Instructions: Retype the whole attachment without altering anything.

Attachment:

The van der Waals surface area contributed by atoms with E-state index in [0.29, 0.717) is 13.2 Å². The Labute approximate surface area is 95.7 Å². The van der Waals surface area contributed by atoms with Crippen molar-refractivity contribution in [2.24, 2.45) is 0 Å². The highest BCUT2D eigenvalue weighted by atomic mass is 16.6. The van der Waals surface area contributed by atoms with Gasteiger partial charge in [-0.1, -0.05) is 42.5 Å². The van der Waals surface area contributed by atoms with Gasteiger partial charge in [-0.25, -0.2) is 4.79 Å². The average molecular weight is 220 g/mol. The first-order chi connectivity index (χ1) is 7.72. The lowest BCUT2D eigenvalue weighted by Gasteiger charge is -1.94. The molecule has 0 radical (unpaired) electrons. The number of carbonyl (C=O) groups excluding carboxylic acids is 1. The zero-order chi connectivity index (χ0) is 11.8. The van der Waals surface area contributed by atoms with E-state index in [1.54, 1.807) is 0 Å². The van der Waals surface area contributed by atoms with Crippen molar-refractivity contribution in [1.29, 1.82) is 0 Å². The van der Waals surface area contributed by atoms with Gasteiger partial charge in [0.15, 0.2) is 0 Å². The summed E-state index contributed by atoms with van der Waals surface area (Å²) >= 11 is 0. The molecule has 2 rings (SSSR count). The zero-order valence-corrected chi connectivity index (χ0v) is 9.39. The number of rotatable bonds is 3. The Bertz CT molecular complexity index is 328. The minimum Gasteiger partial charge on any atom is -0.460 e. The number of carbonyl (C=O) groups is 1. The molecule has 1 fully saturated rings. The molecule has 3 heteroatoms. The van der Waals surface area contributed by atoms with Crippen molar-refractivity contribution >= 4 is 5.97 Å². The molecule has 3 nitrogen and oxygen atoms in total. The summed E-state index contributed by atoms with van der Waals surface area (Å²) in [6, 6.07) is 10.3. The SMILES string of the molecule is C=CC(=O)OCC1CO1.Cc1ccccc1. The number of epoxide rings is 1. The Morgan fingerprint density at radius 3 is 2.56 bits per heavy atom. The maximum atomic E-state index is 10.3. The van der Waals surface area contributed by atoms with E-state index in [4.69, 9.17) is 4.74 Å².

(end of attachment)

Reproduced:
The van der Waals surface area contributed by atoms with E-state index in [0.29, 0.717) is 13.2 Å². The Labute approximate surface area is 95.7 Å². The van der Waals surface area contributed by atoms with Crippen molar-refractivity contribution in [2.24, 2.45) is 0 Å². The highest BCUT2D eigenvalue weighted by atomic mass is 16.6. The van der Waals surface area contributed by atoms with Gasteiger partial charge in [-0.1, -0.05) is 42.5 Å². The van der Waals surface area contributed by atoms with Gasteiger partial charge in [-0.25, -0.2) is 4.79 Å². The average molecular weight is 220 g/mol. The first-order chi connectivity index (χ1) is 7.72. The lowest BCUT2D eigenvalue weighted by Gasteiger charge is -1.94. The molecule has 0 radical (unpaired) electrons. The number of carbonyl (C=O) groups excluding carboxylic acids is 1. The zero-order chi connectivity index (χ0) is 11.8. The van der Waals surface area contributed by atoms with E-state index in [1.54, 1.807) is 0 Å². The van der Waals surface area contributed by atoms with Crippen molar-refractivity contribution in [1.29, 1.82) is 0 Å². The van der Waals surface area contributed by atoms with Gasteiger partial charge in [0.15, 0.2) is 0 Å². The summed E-state index contributed by atoms with van der Waals surface area (Å²) >= 11 is 0. The molecule has 2 rings (SSSR count). The zero-order valence-corrected chi connectivity index (χ0v) is 9.39. The number of rotatable bonds is 3. The Bertz CT molecular complexity index is 328. The minimum Gasteiger partial charge on any atom is -0.460 e. The number of carbonyl (C=O) groups is 1. The molecule has 1 fully saturated rings. The molecule has 3 heteroatoms. The van der Waals surface area contributed by atoms with Crippen molar-refractivity contribution >= 4 is 5.97 Å². The molecule has 3 nitrogen and oxygen atoms in total. The summed E-state index contributed by atoms with van der Waals surface area (Å²) in [6, 6.07) is 10.3. The SMILES string of the molecule is C=CC(=O)OCC1CO1.Cc1ccccc1. The number of epoxide rings is 1. The Morgan fingerprint density at radius 3 is 2.56 bits per heavy atom. The maximum atomic E-state index is 10.3. The van der Waals surface area contributed by atoms with E-state index in [4.69, 9.17) is 4.74 Å².